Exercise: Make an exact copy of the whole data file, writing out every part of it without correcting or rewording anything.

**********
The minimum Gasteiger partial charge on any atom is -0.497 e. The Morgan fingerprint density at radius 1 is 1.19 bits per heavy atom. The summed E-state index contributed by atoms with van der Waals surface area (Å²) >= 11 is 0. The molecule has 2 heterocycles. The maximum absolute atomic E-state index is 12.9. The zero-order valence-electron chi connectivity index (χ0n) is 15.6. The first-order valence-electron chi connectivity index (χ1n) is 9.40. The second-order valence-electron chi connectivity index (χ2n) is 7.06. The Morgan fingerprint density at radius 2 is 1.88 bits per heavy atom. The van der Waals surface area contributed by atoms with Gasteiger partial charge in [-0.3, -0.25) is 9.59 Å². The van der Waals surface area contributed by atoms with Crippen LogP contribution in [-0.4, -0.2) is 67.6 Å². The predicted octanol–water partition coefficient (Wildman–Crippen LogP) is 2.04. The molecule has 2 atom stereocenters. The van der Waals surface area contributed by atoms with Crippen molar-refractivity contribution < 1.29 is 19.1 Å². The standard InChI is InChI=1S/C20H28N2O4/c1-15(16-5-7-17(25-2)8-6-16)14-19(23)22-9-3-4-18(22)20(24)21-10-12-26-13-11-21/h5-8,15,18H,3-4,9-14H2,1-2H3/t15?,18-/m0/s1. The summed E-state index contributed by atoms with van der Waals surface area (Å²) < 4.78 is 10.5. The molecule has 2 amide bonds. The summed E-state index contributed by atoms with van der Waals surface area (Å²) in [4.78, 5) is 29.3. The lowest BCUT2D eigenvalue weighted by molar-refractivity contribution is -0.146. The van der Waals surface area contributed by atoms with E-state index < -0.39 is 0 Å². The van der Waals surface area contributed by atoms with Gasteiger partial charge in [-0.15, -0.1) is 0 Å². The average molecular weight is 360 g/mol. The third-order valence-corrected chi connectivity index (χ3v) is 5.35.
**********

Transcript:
The minimum Gasteiger partial charge on any atom is -0.497 e. The Morgan fingerprint density at radius 1 is 1.19 bits per heavy atom. The summed E-state index contributed by atoms with van der Waals surface area (Å²) >= 11 is 0. The molecule has 2 heterocycles. The maximum absolute atomic E-state index is 12.9. The zero-order valence-electron chi connectivity index (χ0n) is 15.6. The first-order valence-electron chi connectivity index (χ1n) is 9.40. The second-order valence-electron chi connectivity index (χ2n) is 7.06. The Morgan fingerprint density at radius 2 is 1.88 bits per heavy atom. The van der Waals surface area contributed by atoms with Gasteiger partial charge in [-0.3, -0.25) is 9.59 Å². The van der Waals surface area contributed by atoms with Crippen LogP contribution in [-0.4, -0.2) is 67.6 Å². The predicted octanol–water partition coefficient (Wildman–Crippen LogP) is 2.04. The molecule has 2 atom stereocenters. The van der Waals surface area contributed by atoms with Crippen molar-refractivity contribution < 1.29 is 19.1 Å². The standard InChI is InChI=1S/C20H28N2O4/c1-15(16-5-7-17(25-2)8-6-16)14-19(23)22-9-3-4-18(22)20(24)21-10-12-26-13-11-21/h5-8,15,18H,3-4,9-14H2,1-2H3/t15?,18-/m0/s1. The summed E-state index contributed by atoms with van der Waals surface area (Å²) < 4.78 is 10.5. The molecule has 2 amide bonds. The summed E-state index contributed by atoms with van der Waals surface area (Å²) in [4.78, 5) is 29.3. The lowest BCUT2D eigenvalue weighted by molar-refractivity contribution is -0.146. The van der Waals surface area contributed by atoms with E-state index < -0.39 is 0 Å². The van der Waals surface area contributed by atoms with Gasteiger partial charge in [-0.15, -0.1) is 0 Å². The average molecular weight is 360 g/mol. The third-order valence-corrected chi connectivity index (χ3v) is 5.35.